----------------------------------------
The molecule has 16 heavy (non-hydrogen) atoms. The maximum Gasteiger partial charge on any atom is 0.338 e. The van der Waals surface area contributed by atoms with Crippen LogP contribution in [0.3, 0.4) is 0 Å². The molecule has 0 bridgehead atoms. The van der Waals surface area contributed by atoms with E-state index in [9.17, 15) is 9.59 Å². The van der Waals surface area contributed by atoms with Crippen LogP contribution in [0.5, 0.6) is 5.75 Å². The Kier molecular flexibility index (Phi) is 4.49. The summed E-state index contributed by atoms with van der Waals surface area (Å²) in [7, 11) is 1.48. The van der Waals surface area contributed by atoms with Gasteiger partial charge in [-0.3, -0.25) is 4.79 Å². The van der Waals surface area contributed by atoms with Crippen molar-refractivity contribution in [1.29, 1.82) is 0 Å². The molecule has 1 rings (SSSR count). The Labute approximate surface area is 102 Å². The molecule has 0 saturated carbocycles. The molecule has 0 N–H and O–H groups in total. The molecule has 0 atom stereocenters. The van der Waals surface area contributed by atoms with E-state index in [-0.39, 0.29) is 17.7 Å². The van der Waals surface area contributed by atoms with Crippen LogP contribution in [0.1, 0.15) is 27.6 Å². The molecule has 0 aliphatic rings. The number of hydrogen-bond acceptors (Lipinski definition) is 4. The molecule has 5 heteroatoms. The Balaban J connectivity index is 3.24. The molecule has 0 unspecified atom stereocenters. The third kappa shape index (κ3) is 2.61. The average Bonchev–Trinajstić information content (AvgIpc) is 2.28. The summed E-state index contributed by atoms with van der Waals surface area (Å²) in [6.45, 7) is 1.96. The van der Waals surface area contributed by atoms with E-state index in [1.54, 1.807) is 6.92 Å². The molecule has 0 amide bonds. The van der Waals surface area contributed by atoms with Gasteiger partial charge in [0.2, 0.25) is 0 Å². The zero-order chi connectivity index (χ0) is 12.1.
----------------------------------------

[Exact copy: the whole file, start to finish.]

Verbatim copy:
The molecule has 16 heavy (non-hydrogen) atoms. The maximum Gasteiger partial charge on any atom is 0.338 e. The van der Waals surface area contributed by atoms with Crippen LogP contribution in [0.3, 0.4) is 0 Å². The molecule has 0 bridgehead atoms. The van der Waals surface area contributed by atoms with E-state index in [9.17, 15) is 9.59 Å². The van der Waals surface area contributed by atoms with Crippen LogP contribution in [0.5, 0.6) is 5.75 Å². The Kier molecular flexibility index (Phi) is 4.49. The summed E-state index contributed by atoms with van der Waals surface area (Å²) in [7, 11) is 1.48. The van der Waals surface area contributed by atoms with Gasteiger partial charge in [-0.3, -0.25) is 4.79 Å². The van der Waals surface area contributed by atoms with Crippen molar-refractivity contribution in [1.29, 1.82) is 0 Å². The molecule has 1 rings (SSSR count). The Labute approximate surface area is 102 Å². The molecule has 0 saturated carbocycles. The molecule has 0 N–H and O–H groups in total. The molecule has 0 atom stereocenters. The van der Waals surface area contributed by atoms with E-state index in [-0.39, 0.29) is 17.7 Å². The van der Waals surface area contributed by atoms with Crippen LogP contribution in [0.1, 0.15) is 27.6 Å². The molecule has 0 aliphatic rings. The number of hydrogen-bond acceptors (Lipinski definition) is 4. The molecule has 5 heteroatoms. The Balaban J connectivity index is 3.24. The molecule has 0 unspecified atom stereocenters. The third kappa shape index (κ3) is 2.61. The average Bonchev–Trinajstić information content (AvgIpc) is 2.28. The summed E-state index contributed by atoms with van der Waals surface area (Å²) in [6.45, 7) is 1.96. The van der Waals surface area contributed by atoms with E-state index in [1.54, 1.807) is 6.92 Å². The molecule has 0 amide bonds. The van der Waals surface area contributed by atoms with Gasteiger partial charge in [0.2, 0.25) is 0 Å². The zero-order chi connectivity index (χ0) is 12.1.